What I'm Reading (No. 21): a novel of North Korea + a crazy conspiracy
Star of the North by D. B. John
Inspired by the author's own visit to North Korea, this new thriller by D. B. John is of a higher quality than what I'd normally expect from the genre. And while the plot points are sometimes a little outlandish (though still plenty entertaining), the background material is grounded in a number of hard realities about the authoritarian regime.
In the late '90s, a Korean-American teen is kidnapped from the beaches of South Korea. You can probably guess who did it. (These random kidnappings actually happened, by the way.) Twelve years later, that teen's twin sister — who is brilliant and eventually recruited by the CIA — is still looking for her, holding out hope that she's alive. Woven into that are the stories of two North Koreans — an older woman in a remote village and a Party man (meaning someone within the Kim hierarchy) in Pyongyang.
Of course these stories collide, and I was legitimately on my toes the whole time. There was no guessing what was going to come next. Beyond that, I learned a lot about what North Korea is really like, and John even includes a short addendum at the end detailing the realities behind his writing. It was gripping and fascinating at the same time, and I'm curious to read one of the numerous defector memoirs out there (including one I have in my Kindle library already, A River in Darkness).
Conspiracy by Ryan Holiday
In the world of gossip and media and gossip media, few stories have been as intriguing, and frankly shocking, as Peter Thiel secretly funding Hulk Hogan's lawsuit against the now-defunct Gawker.com. Ryan Holiday, well-known Stoic writer/philosopher, wrote the full story in this new book.
The backstory for those who aren't familiar:
About a decade ago, Gawker was a gossip-type blog made (in)famous for exposing the dirt and secrets of celebs. They were earning tens of millions a year in revenue.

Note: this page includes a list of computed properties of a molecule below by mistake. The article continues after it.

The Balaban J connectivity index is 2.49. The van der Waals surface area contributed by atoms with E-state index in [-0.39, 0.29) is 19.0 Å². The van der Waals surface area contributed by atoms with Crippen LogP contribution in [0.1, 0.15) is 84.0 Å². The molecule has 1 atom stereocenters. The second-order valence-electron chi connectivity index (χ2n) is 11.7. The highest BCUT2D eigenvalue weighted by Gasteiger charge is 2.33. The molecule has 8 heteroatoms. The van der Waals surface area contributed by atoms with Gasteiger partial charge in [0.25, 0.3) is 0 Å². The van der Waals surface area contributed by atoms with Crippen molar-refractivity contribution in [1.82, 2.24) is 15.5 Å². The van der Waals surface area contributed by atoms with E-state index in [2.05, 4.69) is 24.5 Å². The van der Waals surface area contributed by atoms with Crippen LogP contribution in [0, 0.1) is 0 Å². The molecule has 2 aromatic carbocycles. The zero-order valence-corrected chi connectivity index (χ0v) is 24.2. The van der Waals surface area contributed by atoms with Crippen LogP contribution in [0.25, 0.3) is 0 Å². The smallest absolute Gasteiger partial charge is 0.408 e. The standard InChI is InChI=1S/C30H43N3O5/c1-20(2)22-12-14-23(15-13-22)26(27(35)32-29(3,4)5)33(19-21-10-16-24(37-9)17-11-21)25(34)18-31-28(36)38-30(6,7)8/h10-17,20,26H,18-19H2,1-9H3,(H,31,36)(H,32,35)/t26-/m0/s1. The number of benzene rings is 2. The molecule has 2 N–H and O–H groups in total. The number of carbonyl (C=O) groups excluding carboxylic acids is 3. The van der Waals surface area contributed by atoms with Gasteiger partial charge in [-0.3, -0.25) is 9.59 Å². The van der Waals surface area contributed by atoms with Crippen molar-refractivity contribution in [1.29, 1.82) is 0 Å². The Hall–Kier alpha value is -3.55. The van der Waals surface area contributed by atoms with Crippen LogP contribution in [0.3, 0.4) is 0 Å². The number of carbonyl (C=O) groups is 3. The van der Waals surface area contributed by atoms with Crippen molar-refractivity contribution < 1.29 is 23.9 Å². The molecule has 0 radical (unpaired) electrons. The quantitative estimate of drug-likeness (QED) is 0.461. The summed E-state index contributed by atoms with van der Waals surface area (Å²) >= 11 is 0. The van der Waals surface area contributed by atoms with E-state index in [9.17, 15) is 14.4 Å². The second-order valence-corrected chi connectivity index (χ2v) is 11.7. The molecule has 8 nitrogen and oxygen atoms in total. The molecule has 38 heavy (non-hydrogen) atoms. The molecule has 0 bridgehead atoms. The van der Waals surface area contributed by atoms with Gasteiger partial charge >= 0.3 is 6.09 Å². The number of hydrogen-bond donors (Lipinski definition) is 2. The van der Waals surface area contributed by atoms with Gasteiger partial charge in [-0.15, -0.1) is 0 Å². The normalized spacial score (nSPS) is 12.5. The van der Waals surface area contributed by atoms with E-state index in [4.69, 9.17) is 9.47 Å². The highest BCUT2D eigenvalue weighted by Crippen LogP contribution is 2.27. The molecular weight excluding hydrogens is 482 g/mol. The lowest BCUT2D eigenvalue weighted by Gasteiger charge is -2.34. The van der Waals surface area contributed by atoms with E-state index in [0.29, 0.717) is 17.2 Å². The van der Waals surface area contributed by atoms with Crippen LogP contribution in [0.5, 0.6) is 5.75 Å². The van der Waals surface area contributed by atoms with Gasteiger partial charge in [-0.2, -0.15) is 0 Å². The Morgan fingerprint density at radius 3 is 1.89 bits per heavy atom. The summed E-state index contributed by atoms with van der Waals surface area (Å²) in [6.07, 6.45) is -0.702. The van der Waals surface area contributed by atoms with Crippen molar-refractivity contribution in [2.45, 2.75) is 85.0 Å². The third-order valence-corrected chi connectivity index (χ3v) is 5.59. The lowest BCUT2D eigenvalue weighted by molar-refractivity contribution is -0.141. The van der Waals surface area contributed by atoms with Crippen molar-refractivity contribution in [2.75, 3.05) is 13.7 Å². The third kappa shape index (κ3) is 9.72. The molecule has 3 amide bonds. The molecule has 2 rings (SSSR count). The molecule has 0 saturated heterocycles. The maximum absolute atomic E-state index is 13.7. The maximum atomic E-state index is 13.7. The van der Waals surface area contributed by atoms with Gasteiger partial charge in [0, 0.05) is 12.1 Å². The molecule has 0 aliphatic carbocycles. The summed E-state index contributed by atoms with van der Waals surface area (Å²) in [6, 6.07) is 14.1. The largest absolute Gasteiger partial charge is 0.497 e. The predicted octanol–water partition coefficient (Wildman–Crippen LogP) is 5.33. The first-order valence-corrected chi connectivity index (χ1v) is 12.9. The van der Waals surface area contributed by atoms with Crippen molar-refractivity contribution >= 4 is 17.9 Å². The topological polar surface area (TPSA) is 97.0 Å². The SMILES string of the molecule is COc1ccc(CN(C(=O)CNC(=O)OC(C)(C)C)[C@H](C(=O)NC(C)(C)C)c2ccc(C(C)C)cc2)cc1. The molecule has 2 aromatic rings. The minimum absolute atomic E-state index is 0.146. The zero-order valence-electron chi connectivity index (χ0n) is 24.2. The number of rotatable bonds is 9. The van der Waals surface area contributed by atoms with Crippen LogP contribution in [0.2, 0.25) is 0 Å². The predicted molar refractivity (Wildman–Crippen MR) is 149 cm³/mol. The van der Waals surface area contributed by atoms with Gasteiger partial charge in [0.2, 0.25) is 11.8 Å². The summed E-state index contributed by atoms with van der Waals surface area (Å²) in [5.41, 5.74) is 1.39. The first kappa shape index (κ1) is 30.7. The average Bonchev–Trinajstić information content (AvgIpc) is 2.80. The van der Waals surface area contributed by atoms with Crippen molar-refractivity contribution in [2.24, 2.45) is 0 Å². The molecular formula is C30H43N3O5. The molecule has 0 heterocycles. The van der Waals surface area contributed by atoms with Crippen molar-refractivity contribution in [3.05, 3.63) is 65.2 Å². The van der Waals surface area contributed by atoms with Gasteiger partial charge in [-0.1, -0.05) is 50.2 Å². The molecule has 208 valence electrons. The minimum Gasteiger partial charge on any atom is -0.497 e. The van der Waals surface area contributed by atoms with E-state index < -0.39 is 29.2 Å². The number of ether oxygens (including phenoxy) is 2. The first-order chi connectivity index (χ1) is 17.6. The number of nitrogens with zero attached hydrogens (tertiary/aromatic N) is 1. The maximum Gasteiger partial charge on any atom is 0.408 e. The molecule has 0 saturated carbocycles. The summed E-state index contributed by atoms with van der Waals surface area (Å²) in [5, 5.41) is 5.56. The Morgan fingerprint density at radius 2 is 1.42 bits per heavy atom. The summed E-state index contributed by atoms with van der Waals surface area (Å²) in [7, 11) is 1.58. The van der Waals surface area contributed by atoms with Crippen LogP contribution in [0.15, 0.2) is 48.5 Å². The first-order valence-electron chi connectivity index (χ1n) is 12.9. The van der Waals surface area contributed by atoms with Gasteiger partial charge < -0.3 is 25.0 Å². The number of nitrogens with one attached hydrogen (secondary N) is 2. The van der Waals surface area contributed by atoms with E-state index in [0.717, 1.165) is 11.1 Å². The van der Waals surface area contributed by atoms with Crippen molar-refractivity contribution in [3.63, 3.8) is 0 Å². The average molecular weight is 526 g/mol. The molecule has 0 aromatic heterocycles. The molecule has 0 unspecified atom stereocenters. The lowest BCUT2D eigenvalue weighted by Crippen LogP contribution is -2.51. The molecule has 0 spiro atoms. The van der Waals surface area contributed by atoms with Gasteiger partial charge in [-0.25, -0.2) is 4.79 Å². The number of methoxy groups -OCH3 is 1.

In 2007, Gawker outed billionaire investor and entrepreneur Peter Thiel as gay. Thiel co-founded PayPal, was an early investor in Facebook, and plenty more. Understandably, Thiel was pissed. While not that long ago, the world was actually very different in 2007.
Thiel was told there was nothing he could do. He thinks, "Says who?" Thus begins a years-long process of searching for the right way to take down Gawker.
He hires some people, and decides the way to go is to pinpoint a credible lawsuit against Gawker and fully back it; with a website of such ill repute, they must've broken some laws along the way.
Enter Hulk Hogan. Gawker had published a Hogan sex tape which every other media outlet stayed away from because Hogan wasn't aware of being filmed and didn't want it released.
Hogan is convinced by Thiel's people to pursue a case against Gawker, and against all odds, is awarded a monstrous 9-figure verdict by a local jury.
Gawker declares bankruptcy and shuts down.
In the midst of this, nobody, including Hogan himself, had any idea that Thiel was behind it all.
Of course, Thiel is later revealed. That part of the story, along with the details of what I left out up above, are for you to find out in the book. And since it's Ryan Holiday, interspersed in all of this are musings on the nature of conspiracies, the strategy of privacy and secrecy, and how to get shit done.
All of his books are good, and I read The Daily Stoic more mornings than not. He also appeared on the Art of Manliness podcast yesterday talking about this book.
My year-long project which set out to find the best Western novels of all-time has finally concluded, and my list is live on the Art of Manliness. Check it out here. I read dozens of books and narrowed it down to 21. I gave each author only a single title, as I feel that's a better way to really survey a genre than to give a single author multiple spots (though I do mention multiple books for certain authors I especially enjoyed).
Rather than list everything out here, click the link and go read the article on AoM. In the piece, the books are arranged chronologically. If you asked me my top 5 favorite, though, they would be:
Lonesome Dove by Larry McMurtry (the whole series of four books, really)
Shane by Jack Schaefer
Butcher's Crossing by John Williams
The Time It Never Rained by Elmer Kelton
The Ox-Bow Incident by Walter Van Tilburg Clark
We covered a lot of ground here this week, so I'll leave it at that! Let me know what you're reading; I always enjoy hearing.